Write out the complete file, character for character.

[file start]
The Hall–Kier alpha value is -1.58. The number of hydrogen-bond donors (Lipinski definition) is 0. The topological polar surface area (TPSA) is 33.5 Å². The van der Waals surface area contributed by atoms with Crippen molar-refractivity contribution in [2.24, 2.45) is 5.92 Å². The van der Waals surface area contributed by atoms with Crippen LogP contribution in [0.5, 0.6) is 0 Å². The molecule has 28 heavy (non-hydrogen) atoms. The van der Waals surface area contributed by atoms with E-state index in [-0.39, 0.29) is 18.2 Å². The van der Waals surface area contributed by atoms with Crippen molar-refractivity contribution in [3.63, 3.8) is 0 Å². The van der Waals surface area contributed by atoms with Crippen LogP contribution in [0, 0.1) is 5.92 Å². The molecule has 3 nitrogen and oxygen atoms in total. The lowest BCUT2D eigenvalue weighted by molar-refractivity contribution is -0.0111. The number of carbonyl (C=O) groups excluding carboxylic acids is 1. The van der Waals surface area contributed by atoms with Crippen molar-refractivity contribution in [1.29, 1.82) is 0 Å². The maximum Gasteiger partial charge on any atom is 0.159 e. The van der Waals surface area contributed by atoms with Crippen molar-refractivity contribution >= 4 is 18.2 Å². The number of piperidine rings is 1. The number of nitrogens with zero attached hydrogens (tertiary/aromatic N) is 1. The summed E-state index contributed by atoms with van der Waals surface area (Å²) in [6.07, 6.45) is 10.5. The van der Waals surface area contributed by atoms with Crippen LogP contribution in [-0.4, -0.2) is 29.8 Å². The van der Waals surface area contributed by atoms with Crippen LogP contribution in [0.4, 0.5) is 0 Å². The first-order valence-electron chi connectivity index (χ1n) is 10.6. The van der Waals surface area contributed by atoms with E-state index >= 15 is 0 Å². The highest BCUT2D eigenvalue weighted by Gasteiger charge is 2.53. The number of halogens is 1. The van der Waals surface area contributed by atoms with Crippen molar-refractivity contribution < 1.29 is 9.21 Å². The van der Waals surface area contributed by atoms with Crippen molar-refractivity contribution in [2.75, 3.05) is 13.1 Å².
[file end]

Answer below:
The Hall–Kier alpha value is -1.58. The number of hydrogen-bond donors (Lipinski definition) is 0. The topological polar surface area (TPSA) is 33.5 Å². The van der Waals surface area contributed by atoms with Crippen molar-refractivity contribution in [2.24, 2.45) is 5.92 Å². The van der Waals surface area contributed by atoms with Crippen LogP contribution in [0.5, 0.6) is 0 Å². The molecule has 28 heavy (non-hydrogen) atoms. The van der Waals surface area contributed by atoms with E-state index in [-0.39, 0.29) is 18.2 Å². The van der Waals surface area contributed by atoms with Crippen molar-refractivity contribution in [3.63, 3.8) is 0 Å². The van der Waals surface area contributed by atoms with Crippen LogP contribution in [0, 0.1) is 5.92 Å². The molecule has 3 nitrogen and oxygen atoms in total. The lowest BCUT2D eigenvalue weighted by molar-refractivity contribution is -0.0111. The number of carbonyl (C=O) groups excluding carboxylic acids is 1. The van der Waals surface area contributed by atoms with Crippen molar-refractivity contribution in [1.29, 1.82) is 0 Å². The maximum Gasteiger partial charge on any atom is 0.159 e. The van der Waals surface area contributed by atoms with Crippen molar-refractivity contribution >= 4 is 18.2 Å². The number of piperidine rings is 1. The number of nitrogens with zero attached hydrogens (tertiary/aromatic N) is 1. The summed E-state index contributed by atoms with van der Waals surface area (Å²) in [6.07, 6.45) is 10.5. The van der Waals surface area contributed by atoms with Crippen LogP contribution in [-0.4, -0.2) is 29.8 Å². The van der Waals surface area contributed by atoms with Crippen LogP contribution in [0.4, 0.5) is 0 Å². The first-order valence-electron chi connectivity index (χ1n) is 10.6. The van der Waals surface area contributed by atoms with E-state index >= 15 is 0 Å². The highest BCUT2D eigenvalue weighted by Gasteiger charge is 2.53. The number of halogens is 1. The van der Waals surface area contributed by atoms with Crippen molar-refractivity contribution < 1.29 is 9.21 Å². The van der Waals surface area contributed by atoms with Crippen molar-refractivity contribution in [2.75, 3.05) is 13.1 Å².